But, to be honest, not many people who reach the west end of St Serf's Church have much attention to spare for the stained glass, because your attention is monopolised by the beautiful, and beautifully presented, Dupplin Cross, which stands in the base of the tower. The Dupplin Cross stands nearly 3m high, and until 1999 stood on a hillside overlooking the site of a Pictish royal palace at Forteviot, 3 miles north east of Dunning. After a period of conservation it was placed on display in St Serf's Church in 2002.
During conservation a Latin inscription which had previously seemed too eroded to read was shown to dedicate to cross to "Constantine, son of Fergus". Constantine ruled Pictland from his palace at Forteviot from 789 to 820, and was one of the last Kings of Pictland before its conquest and assimilation into Alba by Kenneth Mac Alpin or Kenneth I in 843.
The Dupplin Cross is one of the most finely carved and detailed stone crosses you will find anywhere. Some features seem familiar to anyone who has seen the surviving stone crosses on Iona, while others owe more to Northumbrian art. Every surface of the cross is carved with the exception of a triangular area near its base. The excellent Historic Scotland brochure available at St Serf's unravels all the various elements, but a number are especially striking.
The carving on the cross is divided into two main parts. The decoration of the cross itself is largely abstract in origin, employing a number of different designs and patterns commonly found on other Pictish stones. The shaft of the cross, which is carved to be quite distinct from its head, is formed by a series of panels, many of which carry carvings of figures. The front or east side of the shaft of the cross carries a carving of a mounted figure assumed to be Constantine himself. Below him are four warriors with shields and spears, while the bottom of this side carries a depiction of hunting dogs.
The rear or west face of the shaft carries the panel with the Latin inscription above another with an abstract design. The bottom panel on this side shows a figure and a dog with three beasts: possibly intended to be King David and the lions. One side of the shaft includes a panel with two more warriors with shields, while the other includes a panel showing a figure playing a harp. This is also believed to represent King David, based on a Biblical quote. Also in the base of the tower, and almost overlooked next to the Dupplin Cross, is a Pictish gravestone that probably dates back to the same era as the cross itself.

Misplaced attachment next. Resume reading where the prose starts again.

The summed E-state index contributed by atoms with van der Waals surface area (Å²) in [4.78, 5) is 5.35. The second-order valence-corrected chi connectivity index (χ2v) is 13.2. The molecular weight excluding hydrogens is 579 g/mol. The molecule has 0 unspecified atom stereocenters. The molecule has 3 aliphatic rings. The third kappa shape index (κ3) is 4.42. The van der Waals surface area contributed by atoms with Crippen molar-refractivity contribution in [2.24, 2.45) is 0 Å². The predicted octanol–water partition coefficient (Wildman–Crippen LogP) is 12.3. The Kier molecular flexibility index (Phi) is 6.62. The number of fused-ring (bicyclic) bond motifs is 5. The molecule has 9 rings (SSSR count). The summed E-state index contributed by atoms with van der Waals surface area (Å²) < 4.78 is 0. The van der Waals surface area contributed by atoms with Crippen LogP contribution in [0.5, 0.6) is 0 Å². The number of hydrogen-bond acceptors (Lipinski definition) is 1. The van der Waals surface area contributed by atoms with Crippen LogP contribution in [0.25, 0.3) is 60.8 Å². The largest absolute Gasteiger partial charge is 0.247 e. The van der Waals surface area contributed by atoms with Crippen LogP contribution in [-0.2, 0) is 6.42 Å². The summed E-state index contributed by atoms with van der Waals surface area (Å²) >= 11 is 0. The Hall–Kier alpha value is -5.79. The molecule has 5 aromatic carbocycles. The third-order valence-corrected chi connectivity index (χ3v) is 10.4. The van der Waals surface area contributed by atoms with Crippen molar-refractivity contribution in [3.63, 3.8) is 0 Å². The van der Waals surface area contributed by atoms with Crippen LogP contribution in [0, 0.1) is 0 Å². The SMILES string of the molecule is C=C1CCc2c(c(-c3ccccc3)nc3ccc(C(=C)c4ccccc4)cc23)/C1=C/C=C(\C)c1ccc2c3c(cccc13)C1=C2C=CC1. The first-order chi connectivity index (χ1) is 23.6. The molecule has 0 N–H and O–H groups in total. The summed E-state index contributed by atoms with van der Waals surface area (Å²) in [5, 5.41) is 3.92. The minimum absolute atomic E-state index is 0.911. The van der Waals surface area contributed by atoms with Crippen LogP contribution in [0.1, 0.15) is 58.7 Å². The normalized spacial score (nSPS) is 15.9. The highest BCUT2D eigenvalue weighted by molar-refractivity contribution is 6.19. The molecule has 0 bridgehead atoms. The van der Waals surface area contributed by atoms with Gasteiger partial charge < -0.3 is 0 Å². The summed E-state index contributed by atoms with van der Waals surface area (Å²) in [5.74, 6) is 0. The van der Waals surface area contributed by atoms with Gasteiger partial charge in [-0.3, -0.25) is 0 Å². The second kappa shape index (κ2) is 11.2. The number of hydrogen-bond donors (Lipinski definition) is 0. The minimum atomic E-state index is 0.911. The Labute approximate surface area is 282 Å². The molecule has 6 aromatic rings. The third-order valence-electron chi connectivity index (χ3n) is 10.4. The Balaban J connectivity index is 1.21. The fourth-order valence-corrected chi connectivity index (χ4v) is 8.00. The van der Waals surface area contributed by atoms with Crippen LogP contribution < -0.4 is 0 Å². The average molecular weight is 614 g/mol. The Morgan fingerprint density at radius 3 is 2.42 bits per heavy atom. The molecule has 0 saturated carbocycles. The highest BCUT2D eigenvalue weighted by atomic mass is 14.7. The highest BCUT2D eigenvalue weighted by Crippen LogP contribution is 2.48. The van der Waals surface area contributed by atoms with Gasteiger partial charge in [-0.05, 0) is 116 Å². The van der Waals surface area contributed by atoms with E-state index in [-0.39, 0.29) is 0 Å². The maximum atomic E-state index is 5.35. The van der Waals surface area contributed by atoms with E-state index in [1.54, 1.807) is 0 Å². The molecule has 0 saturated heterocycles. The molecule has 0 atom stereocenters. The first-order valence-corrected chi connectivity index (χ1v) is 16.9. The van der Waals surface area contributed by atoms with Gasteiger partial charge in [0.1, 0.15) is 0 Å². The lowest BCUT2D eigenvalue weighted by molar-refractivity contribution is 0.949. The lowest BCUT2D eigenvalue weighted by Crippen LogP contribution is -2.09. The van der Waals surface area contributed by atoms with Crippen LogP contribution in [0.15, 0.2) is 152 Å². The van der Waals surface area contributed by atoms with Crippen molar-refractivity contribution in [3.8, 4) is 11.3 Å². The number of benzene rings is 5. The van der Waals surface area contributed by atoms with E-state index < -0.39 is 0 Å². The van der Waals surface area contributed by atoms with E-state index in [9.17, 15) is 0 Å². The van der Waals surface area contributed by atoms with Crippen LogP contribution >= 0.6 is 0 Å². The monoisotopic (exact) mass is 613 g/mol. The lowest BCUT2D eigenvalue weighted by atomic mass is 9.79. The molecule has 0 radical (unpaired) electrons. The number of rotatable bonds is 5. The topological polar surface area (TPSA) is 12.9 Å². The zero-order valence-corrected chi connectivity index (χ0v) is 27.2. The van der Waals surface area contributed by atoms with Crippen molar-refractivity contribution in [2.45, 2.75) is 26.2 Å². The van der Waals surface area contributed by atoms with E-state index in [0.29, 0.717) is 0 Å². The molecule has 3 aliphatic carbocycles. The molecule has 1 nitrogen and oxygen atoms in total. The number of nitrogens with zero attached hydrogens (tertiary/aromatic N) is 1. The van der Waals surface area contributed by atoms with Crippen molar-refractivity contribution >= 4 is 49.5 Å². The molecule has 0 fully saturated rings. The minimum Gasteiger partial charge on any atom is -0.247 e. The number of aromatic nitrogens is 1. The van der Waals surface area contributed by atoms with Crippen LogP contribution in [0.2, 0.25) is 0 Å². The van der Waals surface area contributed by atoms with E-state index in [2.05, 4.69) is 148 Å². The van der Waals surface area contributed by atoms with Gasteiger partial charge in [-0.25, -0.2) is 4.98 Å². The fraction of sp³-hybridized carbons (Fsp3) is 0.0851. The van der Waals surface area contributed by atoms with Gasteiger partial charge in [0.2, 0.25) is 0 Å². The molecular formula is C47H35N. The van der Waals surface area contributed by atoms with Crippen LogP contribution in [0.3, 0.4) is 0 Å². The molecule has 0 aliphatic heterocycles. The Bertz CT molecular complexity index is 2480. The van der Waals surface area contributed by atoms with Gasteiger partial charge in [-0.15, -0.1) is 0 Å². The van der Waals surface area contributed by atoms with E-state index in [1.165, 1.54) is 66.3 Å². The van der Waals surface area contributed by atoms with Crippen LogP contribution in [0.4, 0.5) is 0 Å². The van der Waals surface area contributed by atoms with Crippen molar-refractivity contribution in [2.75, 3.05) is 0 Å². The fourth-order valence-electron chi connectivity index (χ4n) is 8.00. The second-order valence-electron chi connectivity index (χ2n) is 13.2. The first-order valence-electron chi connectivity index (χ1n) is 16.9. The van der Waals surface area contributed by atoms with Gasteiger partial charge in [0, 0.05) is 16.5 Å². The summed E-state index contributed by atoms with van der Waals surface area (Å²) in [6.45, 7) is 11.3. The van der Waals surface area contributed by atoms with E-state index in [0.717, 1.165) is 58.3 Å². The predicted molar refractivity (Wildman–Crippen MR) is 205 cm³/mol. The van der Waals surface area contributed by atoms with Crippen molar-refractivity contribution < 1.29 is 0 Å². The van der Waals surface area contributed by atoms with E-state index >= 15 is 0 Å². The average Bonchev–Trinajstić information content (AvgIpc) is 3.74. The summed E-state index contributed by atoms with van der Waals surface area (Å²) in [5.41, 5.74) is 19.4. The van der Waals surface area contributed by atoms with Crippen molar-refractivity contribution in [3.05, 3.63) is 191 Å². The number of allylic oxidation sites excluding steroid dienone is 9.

While you are at St Serf's it is also well worth wandering around the churchyard. A number of the graves still standing here date back to the 1600s and you will find many of the traditional Scottish gravestones from the 1600s and 1700s displaying emblems representing the mortality or the trade of the person they commemorate. Of particular interest is the Rutherford Stone, commemorating Thomas Rutherford and dated 1623. This is the oldest stone in the churchyard and carries a very unusual variant of the common symbol of a skull: shown very crudely in profile and looking more like a modern cartoon character.
Elsewhere in the churchyard is another extremely unusual but much more modern gravemarker. Many churchyards have one or more cast iron gravemarkers. These usually have no trace of any dedication, and leave you wondering whether those buying what were obviously sold as the "latest thing" knew just how fast they would corrode. The grave of Helen Walker Drewit, who died on 31 January 1908, is the first we have seen that still carries the enamelled metal plaque - very like an advertising sign of the same era - giving the details of the person buried here.